An incomplete chromosome can be due to several different types of structural abnormalities. A chromosomal duplication can result in extra genetic material, while a chromosomal deletion results in an entire chromosome being discarded. There are several examples of chromosomal duplications, such as the 22q11.2 duplication syndrome and MECP2 duplication syndrome.
Another possible cause of incomplete linking is a gene mutation. A recombination level greater than 0% but less than 50% indicates that the genes on a particular chromosome are linked, which is referred to as a partial linkage. The opposite is true if two genes are separated by more than 50 cM. Too far apart genes can’t be linked with statistical tests.
The chromosomes can be copied and often duplicated in a cell’s DNA. In this situation, the cell may have too many or too few copies. Women with incomplete chromosomes are more likely to give birth to babies with chromosome abnormalities than young women with complete chromosomes. Men will continue to produce sperm throughout their lives so that they are not at greater risk of developing an incomplete chromosome.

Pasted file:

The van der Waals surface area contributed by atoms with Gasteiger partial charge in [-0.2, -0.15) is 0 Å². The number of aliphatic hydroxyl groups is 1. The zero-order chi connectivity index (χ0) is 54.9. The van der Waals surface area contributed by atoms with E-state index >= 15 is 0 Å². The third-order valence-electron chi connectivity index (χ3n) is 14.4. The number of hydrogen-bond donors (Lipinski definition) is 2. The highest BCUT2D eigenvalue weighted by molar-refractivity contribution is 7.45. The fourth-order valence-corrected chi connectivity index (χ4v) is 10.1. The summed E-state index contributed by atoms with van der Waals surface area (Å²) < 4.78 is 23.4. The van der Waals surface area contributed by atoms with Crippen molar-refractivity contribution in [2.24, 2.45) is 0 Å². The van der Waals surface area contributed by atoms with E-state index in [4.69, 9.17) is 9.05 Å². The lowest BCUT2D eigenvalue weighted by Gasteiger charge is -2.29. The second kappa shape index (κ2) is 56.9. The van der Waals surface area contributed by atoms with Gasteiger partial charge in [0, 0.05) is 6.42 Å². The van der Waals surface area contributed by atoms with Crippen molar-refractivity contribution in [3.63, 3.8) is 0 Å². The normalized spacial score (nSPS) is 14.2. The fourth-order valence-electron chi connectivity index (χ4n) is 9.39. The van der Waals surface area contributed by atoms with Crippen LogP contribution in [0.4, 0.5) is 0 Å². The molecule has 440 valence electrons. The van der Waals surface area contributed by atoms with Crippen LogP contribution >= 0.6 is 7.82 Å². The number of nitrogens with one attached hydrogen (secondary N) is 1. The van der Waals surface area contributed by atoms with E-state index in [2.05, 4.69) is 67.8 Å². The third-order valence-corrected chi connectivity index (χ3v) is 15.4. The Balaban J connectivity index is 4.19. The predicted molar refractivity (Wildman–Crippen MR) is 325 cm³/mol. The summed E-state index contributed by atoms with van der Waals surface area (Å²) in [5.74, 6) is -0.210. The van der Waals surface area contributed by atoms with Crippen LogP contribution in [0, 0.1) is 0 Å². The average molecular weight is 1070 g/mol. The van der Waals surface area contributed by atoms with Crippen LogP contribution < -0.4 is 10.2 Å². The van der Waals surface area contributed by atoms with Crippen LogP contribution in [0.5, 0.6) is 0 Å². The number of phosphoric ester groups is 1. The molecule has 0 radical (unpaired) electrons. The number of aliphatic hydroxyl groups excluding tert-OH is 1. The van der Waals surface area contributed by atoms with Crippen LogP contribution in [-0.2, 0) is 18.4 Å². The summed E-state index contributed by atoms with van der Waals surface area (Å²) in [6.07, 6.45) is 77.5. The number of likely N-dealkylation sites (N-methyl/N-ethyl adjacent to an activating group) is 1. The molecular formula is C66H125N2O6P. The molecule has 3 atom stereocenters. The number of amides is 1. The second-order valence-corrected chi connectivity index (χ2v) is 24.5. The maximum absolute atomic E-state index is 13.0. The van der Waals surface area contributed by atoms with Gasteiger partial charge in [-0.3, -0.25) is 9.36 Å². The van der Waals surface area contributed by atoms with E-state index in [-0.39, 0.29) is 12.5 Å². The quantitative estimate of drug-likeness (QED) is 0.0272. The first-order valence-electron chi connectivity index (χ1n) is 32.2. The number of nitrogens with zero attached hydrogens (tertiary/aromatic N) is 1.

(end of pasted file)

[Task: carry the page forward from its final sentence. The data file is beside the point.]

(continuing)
Trisomy is the absence of a complete chromosome. When one or more chromosomes are missing, a cell may be considered triploid or tetraploid. Which of the following results from an incomplete chromosome? The answer is not the same for each condition. A faulty chromosome can cause a cell to function poorly, which can have serious consequences for your health.
Inability to reproduce is caused by a missing chromosome. In these cases, the extra X chromosome is inactivated to make up for the genetic dosage. A triploX person has a shorter stature and a webbed neck. They are also less fertile and are likely to experience cardiac or hearing impairment. There are many other types of chromosomal disorders, in addition to chromosomal abnormalities.
Another example of a physical abnormality is a chromosomal imbalance. One example is the Chromosome 21 ring. It can cause abnormal growth and muscle tone and can lead to midface malformations. A person with an incomplete chromosome can also suffer from malformations of the head, which can result from a failed division of the brain regions during embryonic development. You can learn more about aneuploidy by entering ‘holoprosencephaly” into the Rare Disease Database.